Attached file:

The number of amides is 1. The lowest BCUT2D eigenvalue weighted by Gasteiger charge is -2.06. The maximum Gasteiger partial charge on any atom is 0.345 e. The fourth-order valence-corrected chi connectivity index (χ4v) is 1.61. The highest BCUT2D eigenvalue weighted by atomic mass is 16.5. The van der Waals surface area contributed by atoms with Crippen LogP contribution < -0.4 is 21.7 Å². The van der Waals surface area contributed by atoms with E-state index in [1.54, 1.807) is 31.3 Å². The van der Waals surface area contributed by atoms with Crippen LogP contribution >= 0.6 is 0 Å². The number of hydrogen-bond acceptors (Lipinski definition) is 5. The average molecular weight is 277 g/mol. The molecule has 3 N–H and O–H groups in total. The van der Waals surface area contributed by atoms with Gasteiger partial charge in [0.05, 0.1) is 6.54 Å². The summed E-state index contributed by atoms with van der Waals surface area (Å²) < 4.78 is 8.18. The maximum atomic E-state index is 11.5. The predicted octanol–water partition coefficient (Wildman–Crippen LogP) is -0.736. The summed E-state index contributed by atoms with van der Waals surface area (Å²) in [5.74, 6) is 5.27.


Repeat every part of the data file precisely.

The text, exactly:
The number of amides is 1. The lowest BCUT2D eigenvalue weighted by Gasteiger charge is -2.06. The maximum Gasteiger partial charge on any atom is 0.345 e. The fourth-order valence-corrected chi connectivity index (χ4v) is 1.61. The highest BCUT2D eigenvalue weighted by atomic mass is 16.5. The van der Waals surface area contributed by atoms with Crippen LogP contribution < -0.4 is 21.7 Å². The van der Waals surface area contributed by atoms with E-state index in [1.54, 1.807) is 31.3 Å². The van der Waals surface area contributed by atoms with Crippen LogP contribution >= 0.6 is 0 Å². The number of hydrogen-bond acceptors (Lipinski definition) is 5. The average molecular weight is 277 g/mol. The molecule has 3 N–H and O–H groups in total. The van der Waals surface area contributed by atoms with Gasteiger partial charge in [0.05, 0.1) is 6.54 Å². The summed E-state index contributed by atoms with van der Waals surface area (Å²) < 4.78 is 8.18. The maximum atomic E-state index is 11.5. The predicted octanol–water partition coefficient (Wildman–Crippen LogP) is -0.736. The summed E-state index contributed by atoms with van der Waals surface area (Å²) in [5.74, 6) is 5.27.